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Ray Potter Sets The Standard for OASIS Volunteer Readers in Ladue

The Ladue native is in his 13th year of reading with children, working at the Litzsinger Road Ecology Center.

Most folks around Ladue know the affable guy with the white beard and a constant smile as Ray Potter. Truth be told, his name is Horatio “Ray” Potter, and he's been a resident of Ladue longer than the city has been incorporated.

Potter was born in 1933, four years before Ladue was incorporated, on winding Litzsinger Road. A constant community volunteer and watchdog, he served on from 1971 to 1979.

He had a lengthy career in mechanical engineering sales. Along the way he and his wife Regina "Jeannie" Potter and raised a family: two children and two grandchildren. They’ve lived at the same Midpark Lane address for 47 years.

No stopping him

At age 78, Potter shows no signs of slowing his community volunteerism.

For the past 13 years, he’s been a reading mentor to elementary school children in three nearby communities.

His “clients” are in the Ladue, Clayton and Pattonville school districts. Each week, he has a very specific schedule, reading to 14 children--mostly from disadvantaged backgrounds--bringing a little joy, attention and reading knowledge and skills to their lives.

His kids go to school in Ladue at Reed, Conway, Spoede and Old Bonhomme elementary schools. The Clayton readers are at Meramec, Glenridge and Captain elementaries, and he makes a weekly stop at Drummond Elementary in the Pattonville School District.

“What I do is really worthwhile. After all, there’s nothing more important than our kids. They are the future of our country,” Potter said.

He sees being a highly skilled reading volunteer as an upside.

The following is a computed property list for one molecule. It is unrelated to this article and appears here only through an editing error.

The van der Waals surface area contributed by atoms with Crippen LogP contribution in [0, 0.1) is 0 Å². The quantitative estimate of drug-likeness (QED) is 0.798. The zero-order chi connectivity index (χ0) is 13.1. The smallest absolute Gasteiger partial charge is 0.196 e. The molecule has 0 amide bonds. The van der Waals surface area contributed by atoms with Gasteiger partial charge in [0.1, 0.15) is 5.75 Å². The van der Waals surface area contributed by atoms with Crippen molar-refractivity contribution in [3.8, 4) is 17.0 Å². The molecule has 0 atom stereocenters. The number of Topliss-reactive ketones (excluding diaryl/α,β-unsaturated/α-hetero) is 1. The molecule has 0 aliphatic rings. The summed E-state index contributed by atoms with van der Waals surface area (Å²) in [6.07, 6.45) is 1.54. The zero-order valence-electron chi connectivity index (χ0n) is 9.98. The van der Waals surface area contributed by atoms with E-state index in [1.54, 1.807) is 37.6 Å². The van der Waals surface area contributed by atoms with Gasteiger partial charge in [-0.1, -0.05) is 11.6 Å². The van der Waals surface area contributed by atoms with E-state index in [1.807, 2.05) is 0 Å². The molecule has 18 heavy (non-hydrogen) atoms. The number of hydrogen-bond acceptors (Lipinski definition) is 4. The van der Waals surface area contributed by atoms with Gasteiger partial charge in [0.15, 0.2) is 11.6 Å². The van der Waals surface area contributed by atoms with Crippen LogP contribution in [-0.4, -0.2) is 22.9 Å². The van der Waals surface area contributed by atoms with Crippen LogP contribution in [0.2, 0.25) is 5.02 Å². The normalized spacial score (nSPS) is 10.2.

“They cannot cut my pay,” he joked.

What's in it for him?

About the only thing Potter gets in return for his volunteerism is an invitation to the annual luncheon for volunteers in the Older Adults (OASIS) reading program and the smiles that come across the students' faces.

The rewards are more than enough.

“My own children told me often I should have been a teacher. I know just how hard teachers work and how difficult their jobs can be. They have the most important jobs of all,” Potter said.

Some of his kids surprise him as they learn.

“I had a little girl tell me just the other day, ’Mr. Potter, you know there’s a silent “e” on the end of that word.’”

Both Potters stay engaged with their reading buddies.

“Sometimes we have the children and their parents over for dinner. Sometimes we go to their houses. Many of these children come from very underprivileged backgrounds,” Potter said.

Beyond books

Potter enjoys taking the students to movies and relishes all the perks that come with working with eager young learners.

He follows their progress, sometimes attending their sports events, school plays or choral concerts as they grow older. He’s even see a few of his students cross the stage to get their high school diplomas.

Potter has a serious side, too. He attends virtually every Ladue School Board and city council meeting. When he thinks officials are talking about public business behind closed doors, he calls them out. He’s put government officials on notice more than one time.

Back to nature

Though he loves his OASIS work, his work for the Litzsinger Road Ecology Center is just as rewarding for Potter. He and fellow volunteers explore nature with children on 60 acres of wilderness within the Ladue city limits.

Potter is an outdoors sort of guy. If a door needs fixing at the center or brush needs clearing, he’s there; tools in hand to get the job done.

Looking back, Potter said he is proud of his community volunteer work.

“This is all very rewarding and satisfying. It’s very nice just to see these kids advance in their lives.”

He doesn’t ask for anything more.

James Baer (Editor) January 26, 2012 at 03:19 AM
If you meet Ray Potter out in the community, please thank him for being such a wonderful volunteer for the children in our many schools. Way cool guy.

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